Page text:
People frequently ask me about his progress.  It's difficult that there is so little to say, no tangible benchmark of success.  You can only comment about the current ease or difficulty of the experience.  With blood cancer there is no tumor to measure, no mass to keep an eye on, all you have is the protocol.  You ride the protocol to the end, and THEN you watch.  Praying that the cancer doesn't come back.  Now that we're halfway through this, I'm starting to think about what that's going to be like.

Robert has been granted a trip to Disney by from the Make-A-Wish program.  We are supposed to leave soon, but that is now up in the air as he has broken his foot.  A doctor visit this week will determine if the trip will have to be postponed. 


10 July, 2012

July Update

The IVIG infusions over the past couple months seem to have Robert back to his old self. They will likely continue for the duration He has a cold/cough that he can't seem to shake, which is causing his white cells to mass a response. This causes his whites to be a little higher than the doctors would like during this phase of treatment, but they don't want too make any adjustments yet, as they know it's the cold causing the rise. However without a change next month, the meds will likely have to be adjusted.

He had a great time at camp, and did just fine on his first week away from us. He returned with lots of stories, some of which we suspect may be true.

07 May, 2012

Chink in the Armor

     Robert has been doing fairly well.  We've experienced a few rough weeks in April, like we haven't seen in a while.  He has seemed a little more sickly with a chronic raspy cough, diminished energy, and an increase in general pain and discomfort.  

    Fortunately, the docs seem to have found the culprit.  Unfortunately, my little trooper has one more thing to deal with.   It seems that Robert has developed an IgG deficiency. IgG is short for Immunoglobulin. Which according to Ben is a mortal enemy of Spiderman, but more accurately is a type of antibody molecule created by plasma B cells. Basically these molecules contribute greatly to secondary immune response.  This means that when we gauge his immunity through cellular counts (CBC/ dif), we are not getting the entire picture.  Because those cells present are not functioning quite properly.  Sounds eerily familiar to the explanation for Leukemia, doesn't it?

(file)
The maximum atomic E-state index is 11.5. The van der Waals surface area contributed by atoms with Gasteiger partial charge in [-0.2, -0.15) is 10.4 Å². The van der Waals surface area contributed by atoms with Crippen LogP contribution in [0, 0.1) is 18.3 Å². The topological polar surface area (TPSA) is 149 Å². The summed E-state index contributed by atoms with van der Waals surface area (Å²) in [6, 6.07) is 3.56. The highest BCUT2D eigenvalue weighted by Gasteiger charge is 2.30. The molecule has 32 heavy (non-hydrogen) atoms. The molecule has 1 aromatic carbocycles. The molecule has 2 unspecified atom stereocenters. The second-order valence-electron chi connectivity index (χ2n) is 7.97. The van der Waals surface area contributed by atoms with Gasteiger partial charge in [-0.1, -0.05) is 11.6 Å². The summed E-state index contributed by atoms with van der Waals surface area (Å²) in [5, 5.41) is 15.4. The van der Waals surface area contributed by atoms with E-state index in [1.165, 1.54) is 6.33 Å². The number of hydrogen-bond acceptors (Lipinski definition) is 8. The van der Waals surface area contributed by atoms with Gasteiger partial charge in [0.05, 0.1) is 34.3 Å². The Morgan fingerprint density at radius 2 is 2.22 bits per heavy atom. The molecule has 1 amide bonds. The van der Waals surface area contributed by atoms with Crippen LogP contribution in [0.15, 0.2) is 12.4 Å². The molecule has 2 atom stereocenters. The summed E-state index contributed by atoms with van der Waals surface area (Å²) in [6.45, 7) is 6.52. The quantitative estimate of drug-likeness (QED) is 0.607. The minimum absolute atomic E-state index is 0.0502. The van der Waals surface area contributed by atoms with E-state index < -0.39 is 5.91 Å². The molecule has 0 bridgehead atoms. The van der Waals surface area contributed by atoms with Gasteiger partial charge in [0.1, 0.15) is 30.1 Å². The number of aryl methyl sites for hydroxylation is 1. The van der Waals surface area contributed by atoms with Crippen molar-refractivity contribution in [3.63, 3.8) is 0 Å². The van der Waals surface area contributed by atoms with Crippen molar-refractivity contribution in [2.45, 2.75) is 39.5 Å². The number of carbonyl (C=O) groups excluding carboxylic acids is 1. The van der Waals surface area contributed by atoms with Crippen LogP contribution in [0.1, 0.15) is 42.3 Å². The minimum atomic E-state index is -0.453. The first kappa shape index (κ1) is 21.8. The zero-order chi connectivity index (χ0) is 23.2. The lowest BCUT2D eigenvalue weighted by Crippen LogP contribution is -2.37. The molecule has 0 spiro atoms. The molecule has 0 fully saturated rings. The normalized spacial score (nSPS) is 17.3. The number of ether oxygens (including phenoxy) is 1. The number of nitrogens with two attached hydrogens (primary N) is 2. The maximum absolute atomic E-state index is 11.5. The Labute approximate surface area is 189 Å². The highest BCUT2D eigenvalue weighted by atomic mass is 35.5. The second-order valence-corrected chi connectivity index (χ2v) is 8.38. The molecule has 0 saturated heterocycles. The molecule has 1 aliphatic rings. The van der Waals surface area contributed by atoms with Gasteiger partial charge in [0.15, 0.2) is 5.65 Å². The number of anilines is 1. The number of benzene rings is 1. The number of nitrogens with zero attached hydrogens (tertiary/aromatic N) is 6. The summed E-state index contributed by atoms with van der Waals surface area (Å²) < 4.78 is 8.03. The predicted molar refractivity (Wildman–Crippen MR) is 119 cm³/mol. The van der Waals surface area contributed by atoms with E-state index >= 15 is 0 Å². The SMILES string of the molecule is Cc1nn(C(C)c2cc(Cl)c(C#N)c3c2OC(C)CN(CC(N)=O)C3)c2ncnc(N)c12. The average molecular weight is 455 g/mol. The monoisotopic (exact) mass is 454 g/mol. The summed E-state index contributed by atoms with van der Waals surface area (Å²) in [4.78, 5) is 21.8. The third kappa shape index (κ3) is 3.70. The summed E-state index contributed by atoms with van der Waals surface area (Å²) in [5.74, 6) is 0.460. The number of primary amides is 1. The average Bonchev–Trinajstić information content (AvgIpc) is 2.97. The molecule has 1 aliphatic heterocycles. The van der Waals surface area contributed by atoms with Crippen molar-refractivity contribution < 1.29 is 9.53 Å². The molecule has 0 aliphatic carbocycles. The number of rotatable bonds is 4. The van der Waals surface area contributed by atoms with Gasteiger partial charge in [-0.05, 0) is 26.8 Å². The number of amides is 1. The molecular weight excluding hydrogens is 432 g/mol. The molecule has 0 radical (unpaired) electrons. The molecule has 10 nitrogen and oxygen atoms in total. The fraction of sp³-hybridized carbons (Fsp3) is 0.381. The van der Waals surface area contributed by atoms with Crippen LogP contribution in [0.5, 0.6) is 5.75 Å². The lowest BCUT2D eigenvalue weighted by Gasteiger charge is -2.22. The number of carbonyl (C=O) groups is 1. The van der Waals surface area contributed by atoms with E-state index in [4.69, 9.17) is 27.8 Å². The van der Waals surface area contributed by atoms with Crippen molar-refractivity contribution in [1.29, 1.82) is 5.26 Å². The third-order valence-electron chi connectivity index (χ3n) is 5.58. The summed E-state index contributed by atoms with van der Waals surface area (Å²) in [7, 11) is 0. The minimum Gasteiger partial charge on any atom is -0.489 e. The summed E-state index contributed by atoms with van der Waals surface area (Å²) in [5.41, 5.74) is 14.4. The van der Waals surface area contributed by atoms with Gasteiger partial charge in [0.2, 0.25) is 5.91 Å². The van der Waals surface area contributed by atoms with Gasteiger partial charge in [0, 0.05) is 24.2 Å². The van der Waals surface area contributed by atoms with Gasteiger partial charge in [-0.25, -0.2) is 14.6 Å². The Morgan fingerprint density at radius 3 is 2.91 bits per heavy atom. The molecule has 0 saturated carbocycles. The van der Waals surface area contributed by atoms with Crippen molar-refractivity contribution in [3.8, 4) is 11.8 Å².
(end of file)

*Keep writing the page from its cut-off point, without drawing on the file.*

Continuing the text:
This condition is certainly not unheard of in kids undergoing extensive chemo.  And can be attributed to the vast array of poisons we've seen fit to pump through his little body throughout the past year.  (*insert guilt here).  It's not as bad as it sounds as there is a standard treatment, and at least we have a cause for April's decline.  From now on, when Robert visits clinic he will receive IVIG transfusions.  I hate to think that after his spinal tap, and after his IV chemo, he now has another protocol.  But in the scheme of things...we'll just throw it on the pile with the rest of the things that we regret he must endure.  I'm grateful for competent physicians that can detect a problem, diagnose it, and provide a solution.  We are truly blessed in that regard. The transfusions should get his immunity back up, and get him back up to speed in no time.    

     Basically, the IVIG is an IV infusion of the Immunoglobulin that he is lacking.  It is gathered from thousands of different plasma samples.  So cheers to the scores of college kids that are selling their plasma for beer money!  Keep up the good work!